- reference code – unique combination of letters and numbers used to systematically position a unit of description to a specific place in archival storage or to a specific position within the archival fonds or collection to which it belongs (eg. AS 1100, 7, 49(6), where AS 1100 is the number of the fonds at the Archives of the Republic of Slovenia, 7 is the number of a technical unit, and 49(6) is the number of the original technical unit, and this is the location where a particular file that is the subject of description is currently kept;
- title or content of a unit of description – at fonds-level description, the title is usually a creator’s name, for example Imperial Royal Office for Protection of Monuments, to which we add thematic sections that narrow down the content of the records included, for example church restoration, post-earthquake rebuilding, Roman tombstones, etc.; at file-level description, we concisely state the content of our unit of description, for example Komenda, restoration of the parish church;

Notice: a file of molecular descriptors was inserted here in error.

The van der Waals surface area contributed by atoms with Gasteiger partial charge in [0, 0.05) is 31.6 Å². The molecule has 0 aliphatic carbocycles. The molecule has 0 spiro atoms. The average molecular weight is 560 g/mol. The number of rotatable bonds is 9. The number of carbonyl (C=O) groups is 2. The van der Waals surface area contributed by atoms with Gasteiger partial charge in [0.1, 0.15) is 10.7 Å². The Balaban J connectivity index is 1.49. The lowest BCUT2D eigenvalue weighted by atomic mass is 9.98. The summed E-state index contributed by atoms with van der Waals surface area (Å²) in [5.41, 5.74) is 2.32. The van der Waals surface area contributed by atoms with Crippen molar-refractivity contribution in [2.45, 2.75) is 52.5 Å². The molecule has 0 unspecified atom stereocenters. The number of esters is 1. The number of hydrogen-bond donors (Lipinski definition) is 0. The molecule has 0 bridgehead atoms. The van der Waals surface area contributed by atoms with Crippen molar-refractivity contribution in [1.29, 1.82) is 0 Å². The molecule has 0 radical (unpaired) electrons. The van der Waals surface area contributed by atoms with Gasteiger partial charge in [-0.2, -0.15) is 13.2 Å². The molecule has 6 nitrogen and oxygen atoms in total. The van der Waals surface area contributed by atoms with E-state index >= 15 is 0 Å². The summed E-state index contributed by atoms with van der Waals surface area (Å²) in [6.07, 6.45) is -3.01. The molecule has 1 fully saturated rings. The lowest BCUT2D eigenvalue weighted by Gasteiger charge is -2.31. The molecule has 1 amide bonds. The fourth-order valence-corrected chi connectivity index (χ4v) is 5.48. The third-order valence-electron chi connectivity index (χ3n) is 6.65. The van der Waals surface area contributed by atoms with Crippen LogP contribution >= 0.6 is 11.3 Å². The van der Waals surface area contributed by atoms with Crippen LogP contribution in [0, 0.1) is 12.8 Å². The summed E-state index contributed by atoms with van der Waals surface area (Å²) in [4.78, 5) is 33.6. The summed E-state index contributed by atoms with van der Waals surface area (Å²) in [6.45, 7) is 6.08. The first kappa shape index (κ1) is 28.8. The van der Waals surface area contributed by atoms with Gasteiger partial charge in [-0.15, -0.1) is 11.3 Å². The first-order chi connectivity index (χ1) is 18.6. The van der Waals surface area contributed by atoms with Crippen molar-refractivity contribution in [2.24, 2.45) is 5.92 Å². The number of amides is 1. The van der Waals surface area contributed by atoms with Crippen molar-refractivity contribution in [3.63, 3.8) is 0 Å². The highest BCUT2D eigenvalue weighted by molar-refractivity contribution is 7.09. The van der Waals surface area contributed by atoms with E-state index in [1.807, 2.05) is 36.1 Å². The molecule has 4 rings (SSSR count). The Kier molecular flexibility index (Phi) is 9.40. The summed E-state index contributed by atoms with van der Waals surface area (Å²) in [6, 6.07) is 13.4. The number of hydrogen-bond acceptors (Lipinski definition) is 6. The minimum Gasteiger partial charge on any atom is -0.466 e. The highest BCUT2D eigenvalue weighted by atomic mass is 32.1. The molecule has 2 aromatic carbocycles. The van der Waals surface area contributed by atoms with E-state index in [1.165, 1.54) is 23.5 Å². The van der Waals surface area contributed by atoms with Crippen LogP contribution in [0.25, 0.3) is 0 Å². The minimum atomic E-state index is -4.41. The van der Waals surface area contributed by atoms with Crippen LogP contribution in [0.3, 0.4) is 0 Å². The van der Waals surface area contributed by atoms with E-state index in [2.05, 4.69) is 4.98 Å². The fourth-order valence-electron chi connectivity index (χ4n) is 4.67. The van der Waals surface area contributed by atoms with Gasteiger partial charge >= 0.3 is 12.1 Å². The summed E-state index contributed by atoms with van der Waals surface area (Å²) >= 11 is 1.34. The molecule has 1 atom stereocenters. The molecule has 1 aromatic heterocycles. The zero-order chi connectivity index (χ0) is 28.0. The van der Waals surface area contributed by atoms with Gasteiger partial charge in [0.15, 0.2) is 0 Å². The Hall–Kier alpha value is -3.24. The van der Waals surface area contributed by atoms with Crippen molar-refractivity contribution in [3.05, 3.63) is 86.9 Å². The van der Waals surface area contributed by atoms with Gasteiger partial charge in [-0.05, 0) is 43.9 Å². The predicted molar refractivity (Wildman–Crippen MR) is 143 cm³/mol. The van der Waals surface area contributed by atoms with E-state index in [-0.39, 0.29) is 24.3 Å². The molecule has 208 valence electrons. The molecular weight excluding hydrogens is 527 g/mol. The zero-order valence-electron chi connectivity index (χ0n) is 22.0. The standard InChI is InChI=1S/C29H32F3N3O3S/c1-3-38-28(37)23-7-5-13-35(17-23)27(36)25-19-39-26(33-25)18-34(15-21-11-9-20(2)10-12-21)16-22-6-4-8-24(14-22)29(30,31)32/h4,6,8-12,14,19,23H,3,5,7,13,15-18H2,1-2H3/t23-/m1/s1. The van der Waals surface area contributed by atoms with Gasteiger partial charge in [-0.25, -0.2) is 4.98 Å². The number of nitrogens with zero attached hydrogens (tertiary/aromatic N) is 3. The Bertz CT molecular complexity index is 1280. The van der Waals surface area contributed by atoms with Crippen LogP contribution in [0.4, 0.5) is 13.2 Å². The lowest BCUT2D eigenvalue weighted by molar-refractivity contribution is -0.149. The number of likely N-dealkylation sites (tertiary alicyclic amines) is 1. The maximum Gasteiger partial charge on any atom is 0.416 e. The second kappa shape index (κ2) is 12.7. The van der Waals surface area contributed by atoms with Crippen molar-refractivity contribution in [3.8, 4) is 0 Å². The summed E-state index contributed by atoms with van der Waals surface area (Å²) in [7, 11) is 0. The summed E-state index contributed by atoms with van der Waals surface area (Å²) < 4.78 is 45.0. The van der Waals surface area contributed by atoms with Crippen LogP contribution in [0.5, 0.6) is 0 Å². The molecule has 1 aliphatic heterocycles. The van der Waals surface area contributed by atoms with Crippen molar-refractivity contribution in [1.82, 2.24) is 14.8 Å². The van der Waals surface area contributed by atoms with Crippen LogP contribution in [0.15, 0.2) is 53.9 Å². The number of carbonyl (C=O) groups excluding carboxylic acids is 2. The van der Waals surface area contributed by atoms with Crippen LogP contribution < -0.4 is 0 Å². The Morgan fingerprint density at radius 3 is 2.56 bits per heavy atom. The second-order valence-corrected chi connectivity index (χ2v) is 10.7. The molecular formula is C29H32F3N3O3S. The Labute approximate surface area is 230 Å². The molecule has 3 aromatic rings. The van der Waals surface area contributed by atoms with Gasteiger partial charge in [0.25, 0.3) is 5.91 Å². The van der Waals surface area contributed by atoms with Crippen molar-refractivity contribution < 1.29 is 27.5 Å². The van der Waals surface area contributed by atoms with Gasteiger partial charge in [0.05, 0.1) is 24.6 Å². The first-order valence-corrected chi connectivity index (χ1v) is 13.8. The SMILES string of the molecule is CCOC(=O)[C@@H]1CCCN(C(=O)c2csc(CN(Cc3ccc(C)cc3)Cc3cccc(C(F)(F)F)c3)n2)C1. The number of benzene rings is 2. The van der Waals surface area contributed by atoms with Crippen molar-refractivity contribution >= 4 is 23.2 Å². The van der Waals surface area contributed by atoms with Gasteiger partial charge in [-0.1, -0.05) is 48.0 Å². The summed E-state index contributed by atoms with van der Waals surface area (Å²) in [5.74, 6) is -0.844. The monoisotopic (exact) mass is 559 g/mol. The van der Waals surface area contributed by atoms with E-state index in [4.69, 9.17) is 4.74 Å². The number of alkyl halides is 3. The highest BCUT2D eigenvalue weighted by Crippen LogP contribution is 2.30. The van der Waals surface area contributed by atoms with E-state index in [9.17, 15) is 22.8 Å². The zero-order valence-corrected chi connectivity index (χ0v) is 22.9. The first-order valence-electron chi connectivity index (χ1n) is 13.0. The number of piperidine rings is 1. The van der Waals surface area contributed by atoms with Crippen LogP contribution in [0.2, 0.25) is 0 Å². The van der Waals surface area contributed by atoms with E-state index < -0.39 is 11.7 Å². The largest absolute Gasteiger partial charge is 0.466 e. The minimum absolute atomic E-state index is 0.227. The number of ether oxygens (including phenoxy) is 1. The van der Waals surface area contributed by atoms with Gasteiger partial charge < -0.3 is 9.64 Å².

- time of creation - usually it is sufficient to put down the year in which records were created or a certain time span if documents in our unit of description were created over the course of many years;
- extent – the number of pieces or technical units (such as boxes, fascicles) and running metres – such data is usually entered only at fonds and collection-level descriptions.
The chosen level of description determines the type of a finding aid produced for a more efficient search through archival holdings; lists of fonds and collections are usually included in archival guides, whereas lists of files and items are included in archival inventories.